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Laughed Off the Stage

Hillary Rodham Clinton remains a non-favorite in the liberal blogosphere. In the latest Kos reader poll, John Edwards leads with 39 percent, Barack Obama has 21, and Hillary 11 (up from 8 percent last month). Bill Richardson has plunged from 6 to 1 percent.

David Brooks says it doesn't matter and that "many Democratic politicians privately detest the netroots' self-righteousness and bullying."

Back to the MoveOn dustup: We now have a Rasmussen poll on the subject.

"Twenty-three percent (23%) of Americans approve of an ad run in the New York Times 'that referred to General Petraeus as General Betray Us?' A Rasmussen Reports national telephone survey found that 58% disapproved. Those figures include 12% who Strongly Approve and 42% who Strongly Disapprove.

"Self-identified liberals were evenly divided--45% approve and 39% disapprove. However, only 19% of moderate voters approve while 62% disapprove.

"Forty-seven percent (47%) of all adults say that 'stunts like the MoveOn.org ad' hurt the cause they believe in. Only 12% believe they help the cause while 17% say there is no impact. Twenty-four percent (24%) are not sure. Again, political liberals are divided with 27% saying they help and 32% taking the opposite view. Fifty percent (50%) of moderates and 57% of conservatives say that these sorts of events hurt the cause the group is trying to promote."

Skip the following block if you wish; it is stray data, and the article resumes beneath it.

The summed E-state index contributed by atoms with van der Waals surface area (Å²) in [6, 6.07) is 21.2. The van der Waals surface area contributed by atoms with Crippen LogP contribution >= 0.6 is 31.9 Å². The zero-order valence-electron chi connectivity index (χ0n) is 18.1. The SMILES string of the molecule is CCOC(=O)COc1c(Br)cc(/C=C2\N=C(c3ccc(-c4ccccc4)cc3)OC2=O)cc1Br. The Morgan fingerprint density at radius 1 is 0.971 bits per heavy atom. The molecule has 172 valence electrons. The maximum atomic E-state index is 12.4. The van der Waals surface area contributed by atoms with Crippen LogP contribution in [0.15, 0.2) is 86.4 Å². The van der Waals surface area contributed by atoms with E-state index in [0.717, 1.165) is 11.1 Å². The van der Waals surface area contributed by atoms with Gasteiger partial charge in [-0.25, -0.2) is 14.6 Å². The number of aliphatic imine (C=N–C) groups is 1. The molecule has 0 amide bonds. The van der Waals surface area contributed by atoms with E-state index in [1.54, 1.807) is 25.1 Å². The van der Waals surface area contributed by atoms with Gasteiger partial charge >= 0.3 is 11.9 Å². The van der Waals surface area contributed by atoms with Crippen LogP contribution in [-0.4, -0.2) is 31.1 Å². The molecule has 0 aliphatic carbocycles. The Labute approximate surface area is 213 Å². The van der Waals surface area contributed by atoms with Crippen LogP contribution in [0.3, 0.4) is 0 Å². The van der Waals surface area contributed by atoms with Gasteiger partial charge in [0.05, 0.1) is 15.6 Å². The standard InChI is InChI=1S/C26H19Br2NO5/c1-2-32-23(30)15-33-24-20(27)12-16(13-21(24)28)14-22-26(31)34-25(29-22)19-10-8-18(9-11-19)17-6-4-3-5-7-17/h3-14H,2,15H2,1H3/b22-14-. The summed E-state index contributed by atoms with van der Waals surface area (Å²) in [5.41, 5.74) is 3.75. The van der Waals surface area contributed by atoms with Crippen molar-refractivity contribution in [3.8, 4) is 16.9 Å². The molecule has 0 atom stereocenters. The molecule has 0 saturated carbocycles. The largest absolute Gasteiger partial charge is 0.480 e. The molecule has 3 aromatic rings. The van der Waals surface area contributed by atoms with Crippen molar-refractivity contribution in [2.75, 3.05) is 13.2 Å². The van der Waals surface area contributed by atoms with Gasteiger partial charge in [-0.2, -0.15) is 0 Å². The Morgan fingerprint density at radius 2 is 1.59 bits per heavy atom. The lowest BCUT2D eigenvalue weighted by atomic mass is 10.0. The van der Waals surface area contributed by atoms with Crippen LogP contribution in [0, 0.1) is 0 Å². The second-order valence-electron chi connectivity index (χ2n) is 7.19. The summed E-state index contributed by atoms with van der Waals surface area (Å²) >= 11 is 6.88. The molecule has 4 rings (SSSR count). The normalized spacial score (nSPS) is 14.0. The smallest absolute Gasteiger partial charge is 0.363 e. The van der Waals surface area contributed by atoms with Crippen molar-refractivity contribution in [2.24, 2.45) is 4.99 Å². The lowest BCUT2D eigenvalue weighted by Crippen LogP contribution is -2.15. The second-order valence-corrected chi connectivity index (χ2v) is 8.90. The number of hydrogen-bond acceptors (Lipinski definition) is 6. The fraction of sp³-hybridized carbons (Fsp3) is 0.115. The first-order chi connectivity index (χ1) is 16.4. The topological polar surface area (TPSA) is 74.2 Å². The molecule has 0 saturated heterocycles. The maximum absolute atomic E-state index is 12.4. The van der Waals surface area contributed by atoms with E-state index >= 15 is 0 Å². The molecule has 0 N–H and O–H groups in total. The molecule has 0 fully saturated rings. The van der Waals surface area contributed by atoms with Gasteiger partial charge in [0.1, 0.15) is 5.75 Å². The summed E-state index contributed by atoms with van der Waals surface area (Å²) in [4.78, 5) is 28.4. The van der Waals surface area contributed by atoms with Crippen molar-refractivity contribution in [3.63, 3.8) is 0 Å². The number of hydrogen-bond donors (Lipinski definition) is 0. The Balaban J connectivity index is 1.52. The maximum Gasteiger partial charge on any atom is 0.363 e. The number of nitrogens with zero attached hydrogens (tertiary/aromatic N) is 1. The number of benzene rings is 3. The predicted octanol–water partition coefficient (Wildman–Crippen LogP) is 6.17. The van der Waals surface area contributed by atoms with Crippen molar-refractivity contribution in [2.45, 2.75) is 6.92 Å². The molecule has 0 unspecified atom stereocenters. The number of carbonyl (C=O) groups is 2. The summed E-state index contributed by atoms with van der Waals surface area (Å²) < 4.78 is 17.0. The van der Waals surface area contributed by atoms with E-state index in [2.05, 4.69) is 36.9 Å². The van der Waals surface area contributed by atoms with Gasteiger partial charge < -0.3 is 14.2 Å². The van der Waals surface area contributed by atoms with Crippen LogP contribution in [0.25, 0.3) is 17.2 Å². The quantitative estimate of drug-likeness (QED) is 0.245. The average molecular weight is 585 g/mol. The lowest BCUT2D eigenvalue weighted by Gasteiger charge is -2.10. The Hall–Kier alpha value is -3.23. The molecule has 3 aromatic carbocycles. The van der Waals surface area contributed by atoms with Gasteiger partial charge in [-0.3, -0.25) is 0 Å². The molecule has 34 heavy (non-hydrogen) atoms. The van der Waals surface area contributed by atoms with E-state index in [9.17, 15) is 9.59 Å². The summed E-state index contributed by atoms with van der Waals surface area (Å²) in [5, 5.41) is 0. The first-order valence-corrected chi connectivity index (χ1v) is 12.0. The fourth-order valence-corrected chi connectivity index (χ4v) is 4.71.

Not a smashing success, if you go by the polls.

Can Hillary be stopped? The New Republic's Noam Scheiber is the latest to tackle the question:

"At this point, it would be crazy not to consider her the very strong favorite to win the nomination. Now, if you're a rival campaign, and you work backward from that assumption, your next question has to be: What's the most likely way for Hillary to stumble between now and, say, March, when the nomination is sewn up?

"For my money, the most likely stumble comes at some point in the last three weeks before the Iowa Caucuses, when Democratic primary voters there get a bit of buyer's remorse. Maybe they worry about Hillary's high negatives, or that she's a woman (the likes of which, after all, has never been tested in a general election), or that she carries too much baggage from the '90s, or that her election would extend a 20-year period in which only two families have controlled the White House, etc. Whatever the specific concern, I think the bottom line is that Iowa voters may worry that she's too risky to nominate (particularly in a year that should be a walk-over for Democrats), that she may not be as electable as they'd like.

"If that's the case, then I think it has huge implications for both Obama and Edwards--namely, it suggests both men have been running the wrong campaign. In a nutshell, I think Edwards is the most obvious beneficiary of any buyer's remorse Hillary might provoke. Edwards is a white guy from North Carolina with a thick Southern accent and a moderate record in the Senate. Barack Obama is a black guy from Illinois with an exotic name and only three years in federal office. If you're an Iowa Democrat who wakes up in a cold sweat in January worried about nominating someone (Clinton) who may be a tough sell in Middle America, the person you probably run to is Edwards, not Obama."

Scheiber's advice to Edwards: "Your best bet is to be the electable guy people turn to in their moment of angst. That's why I'm not so sure it makes sense for Edwards to move in an increasingly strident direction as the campaign unfolds."


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